Sound Mix:Mono
Release Date: 28 January 2002 (Italy)
Second Unit Director or Assistant Director Giussy Balzani .... second assistant director
Gergely Fülop .... third assistant director
István Kolos .... assistant director
Csilla Szigeti .... second assistant director

Also Known As (AKA)

Perlasca. Un eroe italiano Italy (original title)
El cónsul Perlasca Spain
Perlasca - ett modigt val Finland (Swedish title)

Perlasca - rohkeuden valinta Finland
Perlasca: The Courage of a Just Man International (English title)

Storyline It is the real story of Giorgio Perlasca (Luca Zingaretti). During the 1920s he was an Italian Fascist supporter, fighting in Africa an in the Spanish civil war where he deserved a safe conduct for Spanish embassies. After some years, disillusioned by fascism, he is a fresh supplier for the Italian army. In the war years he is in Budapest for his business. He lives an easy life there, well introduced into the Hungarian high society, without any problem coming from the war situation. When the Nazi occupied Hungary, in 1944, instead to leave (Italy had already surrendered to the Allies) he escaped to the Spanish embassy in Budapest using his old safe conduct and becoming a Spanish citizen, changing name into Jorge Perlasca. He starts working as a diplomat here. When Sanz Briz (Geza Tordy), the Spanish consul, is removed, Perlasca immediately substitutes him, like if he was officially appointed from Spanish authorities. All the Nazi, the Hungarian authorities believe him. In his new fake assignment, he starts immediately to hide, shield and feed a lot of Jews (thousands!) issuing Spanish (fake of course) safe conducts for the Jews of Sephardic origin. He is in contact with another Hero of that time, Raoul Wallenberg. The two, together with other volunteers, running incredible risks had saved thousands of Hungarian Jews from a tragic death. Incredibly Perlasca succeeded to save two boys directly from the hands of Adolf Eichmann at the train station. This hero, after the war, was completely forgotten, and his story comes out just in the 1980s because some of the Hungarian Jews wanted to meet him again (IMDB)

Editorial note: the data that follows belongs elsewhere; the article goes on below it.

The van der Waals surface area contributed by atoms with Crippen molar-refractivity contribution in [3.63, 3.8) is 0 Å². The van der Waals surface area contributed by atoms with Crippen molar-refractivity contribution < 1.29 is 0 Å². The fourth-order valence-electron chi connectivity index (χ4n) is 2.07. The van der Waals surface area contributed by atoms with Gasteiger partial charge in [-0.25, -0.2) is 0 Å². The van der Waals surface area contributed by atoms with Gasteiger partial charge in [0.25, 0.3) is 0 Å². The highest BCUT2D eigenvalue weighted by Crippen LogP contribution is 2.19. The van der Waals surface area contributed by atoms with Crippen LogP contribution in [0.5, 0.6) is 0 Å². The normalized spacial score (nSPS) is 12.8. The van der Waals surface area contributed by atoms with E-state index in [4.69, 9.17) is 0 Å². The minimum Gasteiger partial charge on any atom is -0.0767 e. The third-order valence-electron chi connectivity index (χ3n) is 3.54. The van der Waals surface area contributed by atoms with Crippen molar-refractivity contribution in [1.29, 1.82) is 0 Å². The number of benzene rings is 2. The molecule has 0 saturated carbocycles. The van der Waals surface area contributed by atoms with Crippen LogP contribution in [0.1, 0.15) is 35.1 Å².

OO2-The Stills
再见少校 再见 意大利人
002- True Perlasca
Giorgio Perlasca (From Wikipedia, the free encyclopedia)
Early life

Perlasca was born in Como and grew up in Maserà, province of Padua. During the 1920s, he became a supporter of Fascism, fighting in East Africa during the Second Italo-Abyssinian War, and in the Spanish Civil War (Corpo Truppe Volontari), where he received a gratitude safe conduct for Spanish embassies from Francisco Franco. He grew disillusioned with Fascism, in particular due to the alliance with Nazism and the anti-Semitic laws that came into force in 1938.

In World War II